Warning: file_put_contents(/www/wwwroot/18.104.22.168/cache/8f1071764f19aade8543836f0c5918c4c8c98c47.log): failed to open stream: No space left on device in /www/wwwroot/22.214.171.124/index.php on line 90
时间：2021-10-19 23:22:02 作者：扣非净利三年两亏 蒙牛入主妙可蓝多能否撑起212倍估值？ 浏览量：47826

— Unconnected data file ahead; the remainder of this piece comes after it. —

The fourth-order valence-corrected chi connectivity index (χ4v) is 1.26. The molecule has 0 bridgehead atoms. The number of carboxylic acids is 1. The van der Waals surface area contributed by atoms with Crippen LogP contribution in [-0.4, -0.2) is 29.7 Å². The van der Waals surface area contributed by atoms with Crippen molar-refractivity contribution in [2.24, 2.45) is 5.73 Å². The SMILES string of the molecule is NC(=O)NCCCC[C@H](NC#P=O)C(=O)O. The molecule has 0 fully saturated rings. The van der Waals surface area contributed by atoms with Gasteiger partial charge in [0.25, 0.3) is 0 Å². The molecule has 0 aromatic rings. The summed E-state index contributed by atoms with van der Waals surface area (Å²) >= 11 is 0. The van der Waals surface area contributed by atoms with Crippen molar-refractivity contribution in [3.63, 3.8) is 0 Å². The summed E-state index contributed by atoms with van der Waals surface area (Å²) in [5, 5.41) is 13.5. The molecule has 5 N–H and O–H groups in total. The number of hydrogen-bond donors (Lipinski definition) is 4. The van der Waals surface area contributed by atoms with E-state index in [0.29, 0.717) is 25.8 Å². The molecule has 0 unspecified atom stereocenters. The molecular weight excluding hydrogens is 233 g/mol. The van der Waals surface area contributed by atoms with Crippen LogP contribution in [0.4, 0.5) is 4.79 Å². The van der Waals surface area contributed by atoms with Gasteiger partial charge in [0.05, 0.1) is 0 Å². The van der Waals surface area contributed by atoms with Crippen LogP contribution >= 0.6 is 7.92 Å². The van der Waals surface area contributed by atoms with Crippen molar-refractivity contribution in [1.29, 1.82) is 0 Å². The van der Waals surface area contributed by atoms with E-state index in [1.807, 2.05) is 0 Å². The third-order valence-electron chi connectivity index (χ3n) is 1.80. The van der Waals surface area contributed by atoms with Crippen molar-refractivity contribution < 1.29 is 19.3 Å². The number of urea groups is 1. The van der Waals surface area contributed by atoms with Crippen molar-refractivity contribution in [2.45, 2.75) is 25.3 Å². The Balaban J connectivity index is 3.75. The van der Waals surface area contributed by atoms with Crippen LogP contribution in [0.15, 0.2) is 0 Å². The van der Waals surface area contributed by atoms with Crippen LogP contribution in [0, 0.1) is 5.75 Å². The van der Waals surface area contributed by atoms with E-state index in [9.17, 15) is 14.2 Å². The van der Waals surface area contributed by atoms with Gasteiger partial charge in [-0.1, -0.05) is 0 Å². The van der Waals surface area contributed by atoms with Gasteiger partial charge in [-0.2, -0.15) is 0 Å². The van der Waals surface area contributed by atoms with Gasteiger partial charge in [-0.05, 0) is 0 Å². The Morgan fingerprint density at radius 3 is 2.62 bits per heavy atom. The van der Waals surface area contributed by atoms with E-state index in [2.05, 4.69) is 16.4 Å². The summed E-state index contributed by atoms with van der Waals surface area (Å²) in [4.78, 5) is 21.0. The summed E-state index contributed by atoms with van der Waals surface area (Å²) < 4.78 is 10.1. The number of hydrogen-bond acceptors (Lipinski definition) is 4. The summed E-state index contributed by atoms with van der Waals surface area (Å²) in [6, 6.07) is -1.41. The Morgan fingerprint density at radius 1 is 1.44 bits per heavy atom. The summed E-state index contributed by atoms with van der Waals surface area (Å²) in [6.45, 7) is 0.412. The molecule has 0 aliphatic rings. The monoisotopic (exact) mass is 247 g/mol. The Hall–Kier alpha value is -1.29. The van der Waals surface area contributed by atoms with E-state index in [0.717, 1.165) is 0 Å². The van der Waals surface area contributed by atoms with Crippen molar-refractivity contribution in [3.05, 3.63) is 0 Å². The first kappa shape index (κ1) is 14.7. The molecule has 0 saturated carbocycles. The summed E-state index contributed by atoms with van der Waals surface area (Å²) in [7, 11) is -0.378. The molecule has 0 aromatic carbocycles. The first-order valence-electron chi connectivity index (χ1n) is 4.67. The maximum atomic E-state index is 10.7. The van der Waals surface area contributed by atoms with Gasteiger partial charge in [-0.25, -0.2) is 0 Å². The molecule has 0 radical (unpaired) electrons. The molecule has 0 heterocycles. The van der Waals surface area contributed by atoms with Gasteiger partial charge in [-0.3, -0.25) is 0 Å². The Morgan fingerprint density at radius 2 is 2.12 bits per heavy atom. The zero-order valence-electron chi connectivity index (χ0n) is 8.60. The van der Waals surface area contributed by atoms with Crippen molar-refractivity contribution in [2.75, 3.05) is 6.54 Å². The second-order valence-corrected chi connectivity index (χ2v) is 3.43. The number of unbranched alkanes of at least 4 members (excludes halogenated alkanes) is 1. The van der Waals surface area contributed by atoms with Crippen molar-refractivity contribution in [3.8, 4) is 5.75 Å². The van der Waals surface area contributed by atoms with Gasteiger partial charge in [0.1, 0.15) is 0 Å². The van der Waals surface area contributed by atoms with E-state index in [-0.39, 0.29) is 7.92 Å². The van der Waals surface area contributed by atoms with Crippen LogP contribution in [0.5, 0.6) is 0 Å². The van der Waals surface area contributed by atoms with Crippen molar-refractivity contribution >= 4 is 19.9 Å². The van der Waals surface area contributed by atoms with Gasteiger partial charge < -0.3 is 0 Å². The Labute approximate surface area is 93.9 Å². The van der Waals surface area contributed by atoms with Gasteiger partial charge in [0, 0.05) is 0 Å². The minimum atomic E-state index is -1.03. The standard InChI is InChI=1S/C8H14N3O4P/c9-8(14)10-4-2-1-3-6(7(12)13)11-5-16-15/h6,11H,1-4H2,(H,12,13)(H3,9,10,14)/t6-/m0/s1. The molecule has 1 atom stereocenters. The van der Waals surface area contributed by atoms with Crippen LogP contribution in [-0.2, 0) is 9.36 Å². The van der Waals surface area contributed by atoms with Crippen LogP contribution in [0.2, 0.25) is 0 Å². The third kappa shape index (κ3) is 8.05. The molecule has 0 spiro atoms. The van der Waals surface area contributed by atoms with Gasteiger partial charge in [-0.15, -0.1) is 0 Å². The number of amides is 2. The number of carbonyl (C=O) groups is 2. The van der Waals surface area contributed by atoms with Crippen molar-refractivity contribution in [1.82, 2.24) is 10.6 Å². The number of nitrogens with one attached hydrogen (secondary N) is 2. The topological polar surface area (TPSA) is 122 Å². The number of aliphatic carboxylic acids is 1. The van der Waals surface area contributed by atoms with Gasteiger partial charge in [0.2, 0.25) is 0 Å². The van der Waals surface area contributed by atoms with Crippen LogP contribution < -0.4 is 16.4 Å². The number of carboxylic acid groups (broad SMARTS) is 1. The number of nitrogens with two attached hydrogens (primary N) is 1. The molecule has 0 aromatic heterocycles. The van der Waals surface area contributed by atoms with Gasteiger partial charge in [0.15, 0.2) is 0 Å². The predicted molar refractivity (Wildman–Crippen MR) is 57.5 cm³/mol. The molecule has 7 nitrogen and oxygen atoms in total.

But we must not stop there; for the memorial is not merely a proof of the facts of the crucifixion, but is also a proof of the doctrine of the cross. We have found that the memorial could not possibly have been introduced at any subsequent date, but that its institution must be traced up to the fountain-head, even to the Lord Jesus Christ Himself, and those words of His, p. 80“Do this in remembrance of me.” But this is not the whole of the passage, and we must not forget those other words, “This is my body, which is given for you,” and, “This cup is the new testament in my blood, which is shed for you.” The memorial, therefore, is not merely a memorial of the death, but of the purpose of it, and of the great principle which underlies the whole. It is a monument of those two sentences, “given for you” and “shed for you.” If it were a granite column instead of a simple service, these would be the two sentences to be engraved upon it; or if men wished to make the inscription shorter still, they might be content with two words, and write “For you;” for these two words contain the pith and marrow of the whole matter. It is not, therefore, merely the fact that He died of which the Lord’s Supper is a divinely-appointed witness, but the fact that He died as a vicarious satisfaction for sin—“a propitiation for our sins: and not for ours only, but also for the sins of the whole world.” It is well for us, therefore, to look carefully at the certain and undeniable fact, that in this nineteenth century the Lord’s Supper is observed in some form or other wherever the name of the Lord Jesus Christ is known; to consider well the utter impossibility of its being introduced at any period subsequent to the foundation of the Gospel, or by any person except by Him who said, “This do in remembrance of me;” and so to accept the assurance of its testimony that the body there given was given for us, and the blood there shed was p. 81shed for us. Divine atonement then is the great truth visibly signed and sealed to us by God’s divine memorial; and when we kneel together before that table of His, we may accept for our own soul’s everlasting peace, not merely the fact that He died, but the truth that He died as a propitiation for our sins; that His body was given in our behalf, or for us, and His blood shed in our behalf, or for us; and that therefore, without any further propitiatory sacrifice, or any supplementary mode of reconciliation, believing in Him, we are perfectly, immediately, and eternally free.